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"ANDREW GEDDES (1783-1844) PAINTER-PRINTMAKER: A MAN OF PURE TASTE
2001-02-15 until 2001-04-29
National Galleries of Scotland
One of the most versatile Scottish artists of the first half of the nineteenth century, Andrew Geddes is an unsung hero in the history of Scottish art. There has not been an exhibition devoted to Geddes since 1821, when his one-man retrospective was held in Waterloo Place, Edinburgh. 180 years later, A Man of Pure Taste will restate the importance of Geddes role in the history of British art, drawing both on the rich holdings of the National Galleries of Scotland and on public and private collections throughout Britain.
Born in Edinburgh, Geddes studied painting in the celebrated York Place studio of Alexander Nasmyth and subsequently at the Royal Academy Schools in London as a contemporary of Wilkie. He went on to practise as a portrait painter in Edinburgh, before settling in London in 1814. He was nevertheless highly regarded in the Scottish capital, to which he frequently returned, and was seen as a potential successor to Scotland's leading portrait painter, Sir Henry Raeburn. Geddes' delightful small full-length portrait of Charles Robison WS skating on Duddingston Loch is a homage to Raeburn's Reverend Robert Walker Skating on Duddingston Loch, and these will be seen together for the first time in this exhibition.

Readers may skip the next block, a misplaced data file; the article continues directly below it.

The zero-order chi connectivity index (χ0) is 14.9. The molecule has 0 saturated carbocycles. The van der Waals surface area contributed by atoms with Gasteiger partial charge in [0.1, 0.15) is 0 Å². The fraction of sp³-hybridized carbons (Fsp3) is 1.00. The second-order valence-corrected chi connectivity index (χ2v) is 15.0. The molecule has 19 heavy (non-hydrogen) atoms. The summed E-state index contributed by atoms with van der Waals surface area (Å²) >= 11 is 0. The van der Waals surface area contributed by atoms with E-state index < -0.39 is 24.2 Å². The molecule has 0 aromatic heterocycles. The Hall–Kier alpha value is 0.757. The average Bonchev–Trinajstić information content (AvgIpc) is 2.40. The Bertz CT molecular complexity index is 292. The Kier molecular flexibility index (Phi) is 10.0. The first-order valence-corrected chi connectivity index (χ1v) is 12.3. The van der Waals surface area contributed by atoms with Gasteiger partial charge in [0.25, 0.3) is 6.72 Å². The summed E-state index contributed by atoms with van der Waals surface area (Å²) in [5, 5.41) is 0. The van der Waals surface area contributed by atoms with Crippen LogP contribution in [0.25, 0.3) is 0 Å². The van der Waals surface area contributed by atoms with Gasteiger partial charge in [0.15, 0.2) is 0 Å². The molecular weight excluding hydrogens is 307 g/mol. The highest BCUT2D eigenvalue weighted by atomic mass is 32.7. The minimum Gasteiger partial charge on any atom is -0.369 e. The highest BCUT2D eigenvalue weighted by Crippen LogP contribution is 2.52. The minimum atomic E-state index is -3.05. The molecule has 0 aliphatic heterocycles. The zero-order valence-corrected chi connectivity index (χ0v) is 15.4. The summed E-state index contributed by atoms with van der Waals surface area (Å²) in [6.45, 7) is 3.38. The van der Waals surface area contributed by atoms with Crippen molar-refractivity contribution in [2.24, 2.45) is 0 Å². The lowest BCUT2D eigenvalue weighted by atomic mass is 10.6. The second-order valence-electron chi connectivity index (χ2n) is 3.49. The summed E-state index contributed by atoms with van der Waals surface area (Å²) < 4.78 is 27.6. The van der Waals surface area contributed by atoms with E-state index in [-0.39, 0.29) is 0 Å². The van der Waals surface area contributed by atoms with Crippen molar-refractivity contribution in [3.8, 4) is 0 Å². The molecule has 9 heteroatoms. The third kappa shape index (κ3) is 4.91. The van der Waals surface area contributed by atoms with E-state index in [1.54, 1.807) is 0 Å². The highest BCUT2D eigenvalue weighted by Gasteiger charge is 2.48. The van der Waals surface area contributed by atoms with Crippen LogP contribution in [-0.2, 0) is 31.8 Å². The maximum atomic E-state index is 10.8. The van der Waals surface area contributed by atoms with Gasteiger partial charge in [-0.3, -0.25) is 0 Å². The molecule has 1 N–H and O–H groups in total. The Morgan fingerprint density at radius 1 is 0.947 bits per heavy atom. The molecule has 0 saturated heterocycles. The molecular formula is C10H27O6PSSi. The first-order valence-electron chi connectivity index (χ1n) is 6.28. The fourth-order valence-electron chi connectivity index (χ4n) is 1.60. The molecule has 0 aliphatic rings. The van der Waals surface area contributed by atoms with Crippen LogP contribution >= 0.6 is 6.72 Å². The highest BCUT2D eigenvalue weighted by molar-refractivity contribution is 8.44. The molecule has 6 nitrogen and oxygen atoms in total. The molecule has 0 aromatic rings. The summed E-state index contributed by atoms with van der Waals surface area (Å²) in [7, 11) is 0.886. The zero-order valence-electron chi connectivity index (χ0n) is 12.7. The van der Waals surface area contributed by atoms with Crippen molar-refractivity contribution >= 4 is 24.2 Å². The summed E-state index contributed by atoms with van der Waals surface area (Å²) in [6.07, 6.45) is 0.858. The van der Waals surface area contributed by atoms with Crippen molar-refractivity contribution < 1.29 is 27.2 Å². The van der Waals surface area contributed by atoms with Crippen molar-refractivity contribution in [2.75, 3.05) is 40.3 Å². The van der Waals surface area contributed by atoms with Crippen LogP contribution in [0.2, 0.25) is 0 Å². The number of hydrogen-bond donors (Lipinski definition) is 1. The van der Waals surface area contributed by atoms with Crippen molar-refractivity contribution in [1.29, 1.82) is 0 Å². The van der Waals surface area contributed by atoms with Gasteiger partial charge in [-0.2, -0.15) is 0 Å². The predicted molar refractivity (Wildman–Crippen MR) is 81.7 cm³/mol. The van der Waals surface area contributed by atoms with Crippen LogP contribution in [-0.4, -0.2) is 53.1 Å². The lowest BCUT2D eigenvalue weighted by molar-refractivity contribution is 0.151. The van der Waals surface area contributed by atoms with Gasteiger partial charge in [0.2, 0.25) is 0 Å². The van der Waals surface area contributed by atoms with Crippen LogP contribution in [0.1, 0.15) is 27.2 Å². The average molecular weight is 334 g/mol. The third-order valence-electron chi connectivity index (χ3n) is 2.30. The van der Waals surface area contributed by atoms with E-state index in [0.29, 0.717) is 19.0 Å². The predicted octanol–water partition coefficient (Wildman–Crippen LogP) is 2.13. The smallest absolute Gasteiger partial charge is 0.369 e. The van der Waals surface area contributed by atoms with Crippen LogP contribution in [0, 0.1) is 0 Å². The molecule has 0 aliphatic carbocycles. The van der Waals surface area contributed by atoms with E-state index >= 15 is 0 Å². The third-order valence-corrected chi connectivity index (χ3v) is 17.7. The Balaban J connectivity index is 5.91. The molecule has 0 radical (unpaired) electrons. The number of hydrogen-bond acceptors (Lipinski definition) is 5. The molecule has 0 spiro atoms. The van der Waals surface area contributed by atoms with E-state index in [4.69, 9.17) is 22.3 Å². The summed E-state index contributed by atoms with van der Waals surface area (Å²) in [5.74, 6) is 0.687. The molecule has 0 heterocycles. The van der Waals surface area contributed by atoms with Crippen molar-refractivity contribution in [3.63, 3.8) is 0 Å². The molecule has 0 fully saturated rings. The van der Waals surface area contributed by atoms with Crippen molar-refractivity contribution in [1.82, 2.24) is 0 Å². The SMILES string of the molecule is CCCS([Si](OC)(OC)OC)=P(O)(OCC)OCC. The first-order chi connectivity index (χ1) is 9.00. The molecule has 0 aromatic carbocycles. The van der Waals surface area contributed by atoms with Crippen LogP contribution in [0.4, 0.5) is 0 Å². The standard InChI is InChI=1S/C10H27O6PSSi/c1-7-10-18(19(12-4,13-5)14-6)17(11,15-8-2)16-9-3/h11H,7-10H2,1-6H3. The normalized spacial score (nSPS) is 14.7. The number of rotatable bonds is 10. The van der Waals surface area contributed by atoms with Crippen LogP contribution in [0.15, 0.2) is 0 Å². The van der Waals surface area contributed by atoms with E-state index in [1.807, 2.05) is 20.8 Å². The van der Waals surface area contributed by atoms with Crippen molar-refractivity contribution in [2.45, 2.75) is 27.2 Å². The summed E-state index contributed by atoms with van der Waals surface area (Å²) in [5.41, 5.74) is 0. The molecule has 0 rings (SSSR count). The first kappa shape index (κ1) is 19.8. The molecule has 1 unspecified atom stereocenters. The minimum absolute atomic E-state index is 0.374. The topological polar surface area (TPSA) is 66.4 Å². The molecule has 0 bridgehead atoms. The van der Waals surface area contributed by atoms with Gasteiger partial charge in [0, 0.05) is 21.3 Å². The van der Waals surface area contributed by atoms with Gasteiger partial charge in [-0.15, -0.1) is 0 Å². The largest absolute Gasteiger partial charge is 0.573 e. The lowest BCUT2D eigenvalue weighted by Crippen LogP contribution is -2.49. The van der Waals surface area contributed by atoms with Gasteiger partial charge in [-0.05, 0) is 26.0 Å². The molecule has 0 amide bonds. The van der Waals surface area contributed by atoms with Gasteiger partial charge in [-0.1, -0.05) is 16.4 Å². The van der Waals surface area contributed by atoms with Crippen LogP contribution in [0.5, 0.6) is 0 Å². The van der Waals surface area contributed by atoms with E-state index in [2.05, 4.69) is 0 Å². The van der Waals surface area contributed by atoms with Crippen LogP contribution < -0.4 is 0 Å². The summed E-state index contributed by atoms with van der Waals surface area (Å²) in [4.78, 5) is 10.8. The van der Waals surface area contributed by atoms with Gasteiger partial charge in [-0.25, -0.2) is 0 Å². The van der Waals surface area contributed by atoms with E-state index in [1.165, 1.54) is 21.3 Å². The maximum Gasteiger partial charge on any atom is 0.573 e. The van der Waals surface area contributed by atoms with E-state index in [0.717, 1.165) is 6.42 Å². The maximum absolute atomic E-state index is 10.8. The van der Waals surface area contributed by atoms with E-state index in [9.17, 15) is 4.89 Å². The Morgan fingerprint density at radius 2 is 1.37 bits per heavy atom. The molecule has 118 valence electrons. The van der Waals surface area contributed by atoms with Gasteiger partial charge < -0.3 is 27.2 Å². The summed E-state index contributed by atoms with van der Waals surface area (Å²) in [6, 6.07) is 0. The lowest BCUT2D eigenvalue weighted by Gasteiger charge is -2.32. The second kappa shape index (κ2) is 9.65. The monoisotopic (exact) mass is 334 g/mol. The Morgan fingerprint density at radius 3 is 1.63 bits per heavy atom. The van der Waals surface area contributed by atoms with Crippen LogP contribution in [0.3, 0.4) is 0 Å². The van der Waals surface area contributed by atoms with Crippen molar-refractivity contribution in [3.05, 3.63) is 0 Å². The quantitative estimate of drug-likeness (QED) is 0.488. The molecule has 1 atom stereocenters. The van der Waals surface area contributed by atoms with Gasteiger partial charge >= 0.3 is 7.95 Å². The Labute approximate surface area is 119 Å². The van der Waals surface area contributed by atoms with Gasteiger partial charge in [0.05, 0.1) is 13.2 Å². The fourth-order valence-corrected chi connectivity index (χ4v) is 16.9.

With the encouragement of his close friend Sir David Wilkie, Geddes also became an expert etcher, and the exhibition will explore this aspect of his work in depth. He was also an important collector and dealer, buying such masterpieces as Rembrandt's Toilet of Bathsheba, Van Dyck's Infanta Isabella, and Frans Hals's Young Man with a Skull (the latter two are included in the exhibition). It was the history painter Benjamin Robert Haydon who later said of Geddes that he was a man of pure taste.
The exhibition will be accompanied by the first ever comprehensive book on Andrew Geddes. Published with support from The Paul Mellon Centre for Studies in British Art, this book incorporates significant new research from curators and conservators at the National Galleries of Scotland and the Hunterian Art Gallery in Glasgow.